Key and Peele:

To not make fun of something is, we believe, itself a form of bullying. When a humorist makes the conscious decision to exclude a group from derision, isn’t he or she implying that the members of that group are not capable of self-reflection? Or don’t possess the mental faculties to recognize the nuances of satire? A group that’s excluded never gets the opportunity to join in the greater human conversation.

At work today, I listened to a group of white and black people joking around. A black guy talked about his love of Popeye’s fried chicken and joked that the reason there weren’t any franchises nearby is because the residents think “we’ve already got enough black people around here!” A white guy talked about walking into a Waffle House in Atlanta and wondering why everyone was staring at him. “Oh. I’m the only white guy here. Yeah, guess I’ll go ahead and leave, then.” A black guy talked about being pranked at an event by a friend who set it up so that the (white) band stopped playing and all the (white) guests turned to stare at him when he walked in.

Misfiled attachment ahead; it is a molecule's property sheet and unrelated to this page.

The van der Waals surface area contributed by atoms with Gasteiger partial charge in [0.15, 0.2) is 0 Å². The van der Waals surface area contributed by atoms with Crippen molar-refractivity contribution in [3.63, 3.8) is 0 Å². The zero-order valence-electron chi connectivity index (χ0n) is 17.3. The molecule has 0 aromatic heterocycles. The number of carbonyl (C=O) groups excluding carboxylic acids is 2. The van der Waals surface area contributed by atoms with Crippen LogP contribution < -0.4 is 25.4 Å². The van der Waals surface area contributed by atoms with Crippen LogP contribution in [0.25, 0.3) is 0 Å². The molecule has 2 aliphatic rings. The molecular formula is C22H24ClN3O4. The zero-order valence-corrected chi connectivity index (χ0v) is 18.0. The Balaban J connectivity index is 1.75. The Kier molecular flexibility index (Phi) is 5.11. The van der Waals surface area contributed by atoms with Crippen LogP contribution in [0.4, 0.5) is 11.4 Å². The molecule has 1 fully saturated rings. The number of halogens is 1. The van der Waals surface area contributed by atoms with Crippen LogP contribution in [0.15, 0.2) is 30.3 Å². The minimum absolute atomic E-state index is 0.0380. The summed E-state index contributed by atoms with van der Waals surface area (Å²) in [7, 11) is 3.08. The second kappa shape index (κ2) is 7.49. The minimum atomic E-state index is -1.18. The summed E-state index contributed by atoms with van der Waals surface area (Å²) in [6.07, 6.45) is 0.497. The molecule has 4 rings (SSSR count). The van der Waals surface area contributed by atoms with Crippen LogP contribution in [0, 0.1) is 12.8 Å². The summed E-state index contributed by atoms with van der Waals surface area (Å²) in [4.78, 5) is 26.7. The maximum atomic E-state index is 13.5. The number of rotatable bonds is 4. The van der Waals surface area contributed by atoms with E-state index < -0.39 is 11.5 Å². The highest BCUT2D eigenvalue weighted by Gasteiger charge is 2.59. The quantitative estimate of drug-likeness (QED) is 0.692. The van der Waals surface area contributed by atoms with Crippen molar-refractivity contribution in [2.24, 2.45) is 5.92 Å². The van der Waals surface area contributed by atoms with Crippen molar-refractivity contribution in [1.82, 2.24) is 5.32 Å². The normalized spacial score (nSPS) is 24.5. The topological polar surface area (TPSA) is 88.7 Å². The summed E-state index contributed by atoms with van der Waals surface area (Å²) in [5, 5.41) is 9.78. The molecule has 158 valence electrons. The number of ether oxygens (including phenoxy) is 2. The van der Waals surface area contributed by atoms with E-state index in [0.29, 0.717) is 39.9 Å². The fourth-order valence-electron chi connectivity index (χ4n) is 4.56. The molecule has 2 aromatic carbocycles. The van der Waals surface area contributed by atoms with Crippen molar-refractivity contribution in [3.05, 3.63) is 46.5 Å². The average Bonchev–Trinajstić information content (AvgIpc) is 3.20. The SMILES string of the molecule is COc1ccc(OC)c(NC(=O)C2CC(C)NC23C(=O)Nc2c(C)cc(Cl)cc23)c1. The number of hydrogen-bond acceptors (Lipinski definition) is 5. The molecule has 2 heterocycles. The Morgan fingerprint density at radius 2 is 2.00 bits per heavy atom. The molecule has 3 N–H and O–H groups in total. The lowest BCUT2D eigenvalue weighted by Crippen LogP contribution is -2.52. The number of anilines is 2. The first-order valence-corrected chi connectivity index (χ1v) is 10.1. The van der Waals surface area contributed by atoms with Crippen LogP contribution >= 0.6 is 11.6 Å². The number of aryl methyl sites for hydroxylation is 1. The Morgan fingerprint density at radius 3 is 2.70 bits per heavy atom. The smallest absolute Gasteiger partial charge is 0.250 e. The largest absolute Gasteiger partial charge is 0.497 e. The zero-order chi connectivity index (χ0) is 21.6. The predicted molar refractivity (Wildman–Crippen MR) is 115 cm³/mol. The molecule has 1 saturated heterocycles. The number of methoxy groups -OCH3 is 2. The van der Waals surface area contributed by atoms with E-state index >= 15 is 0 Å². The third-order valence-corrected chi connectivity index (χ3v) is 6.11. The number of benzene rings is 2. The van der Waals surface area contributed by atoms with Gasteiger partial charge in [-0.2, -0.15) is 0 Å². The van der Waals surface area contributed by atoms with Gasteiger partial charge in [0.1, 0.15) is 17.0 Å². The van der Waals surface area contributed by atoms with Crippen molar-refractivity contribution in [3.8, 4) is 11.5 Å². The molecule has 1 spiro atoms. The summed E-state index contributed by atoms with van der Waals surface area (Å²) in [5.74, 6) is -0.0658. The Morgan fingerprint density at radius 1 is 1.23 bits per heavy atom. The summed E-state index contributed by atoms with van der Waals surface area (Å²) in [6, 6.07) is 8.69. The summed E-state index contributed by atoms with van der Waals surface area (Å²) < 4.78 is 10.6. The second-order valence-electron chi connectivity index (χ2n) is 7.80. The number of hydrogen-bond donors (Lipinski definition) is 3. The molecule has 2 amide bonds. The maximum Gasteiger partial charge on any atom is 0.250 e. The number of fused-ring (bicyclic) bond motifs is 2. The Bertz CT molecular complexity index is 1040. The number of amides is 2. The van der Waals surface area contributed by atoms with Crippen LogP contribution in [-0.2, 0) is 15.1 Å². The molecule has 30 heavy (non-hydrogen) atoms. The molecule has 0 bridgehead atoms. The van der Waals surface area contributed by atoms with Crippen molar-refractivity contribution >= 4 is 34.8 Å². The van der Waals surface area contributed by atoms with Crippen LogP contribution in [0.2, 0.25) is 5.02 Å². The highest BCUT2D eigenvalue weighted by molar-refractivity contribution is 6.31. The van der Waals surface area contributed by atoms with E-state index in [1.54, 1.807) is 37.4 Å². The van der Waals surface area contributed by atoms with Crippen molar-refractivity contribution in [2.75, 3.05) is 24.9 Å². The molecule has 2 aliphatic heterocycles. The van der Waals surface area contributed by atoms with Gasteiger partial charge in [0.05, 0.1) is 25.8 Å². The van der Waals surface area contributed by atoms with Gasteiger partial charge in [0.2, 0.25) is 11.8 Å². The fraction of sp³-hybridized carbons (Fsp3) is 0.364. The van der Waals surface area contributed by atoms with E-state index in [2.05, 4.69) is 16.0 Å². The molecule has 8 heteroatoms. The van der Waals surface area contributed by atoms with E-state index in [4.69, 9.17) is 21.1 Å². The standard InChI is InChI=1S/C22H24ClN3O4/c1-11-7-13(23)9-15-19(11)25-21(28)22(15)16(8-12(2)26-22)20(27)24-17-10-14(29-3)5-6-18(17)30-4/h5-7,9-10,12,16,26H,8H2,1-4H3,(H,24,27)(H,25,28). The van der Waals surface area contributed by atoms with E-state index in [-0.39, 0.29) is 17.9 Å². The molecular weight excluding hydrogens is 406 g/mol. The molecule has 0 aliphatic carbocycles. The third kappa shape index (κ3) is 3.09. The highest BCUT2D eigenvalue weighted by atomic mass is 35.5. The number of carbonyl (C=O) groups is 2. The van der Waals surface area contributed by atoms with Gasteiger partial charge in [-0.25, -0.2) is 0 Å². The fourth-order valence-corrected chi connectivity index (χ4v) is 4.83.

I guess it’s a sign that I’ve spent too long on the Internet that I was struck by how friendly and easygoing everyone was, even while discussing potentially sensitive topics. I laughed to myself, thinking about how your average twitosphere SJW would have been having an absolute hyperventilating shitfit while trying to monitor and regulate the conversation to their fragile standards.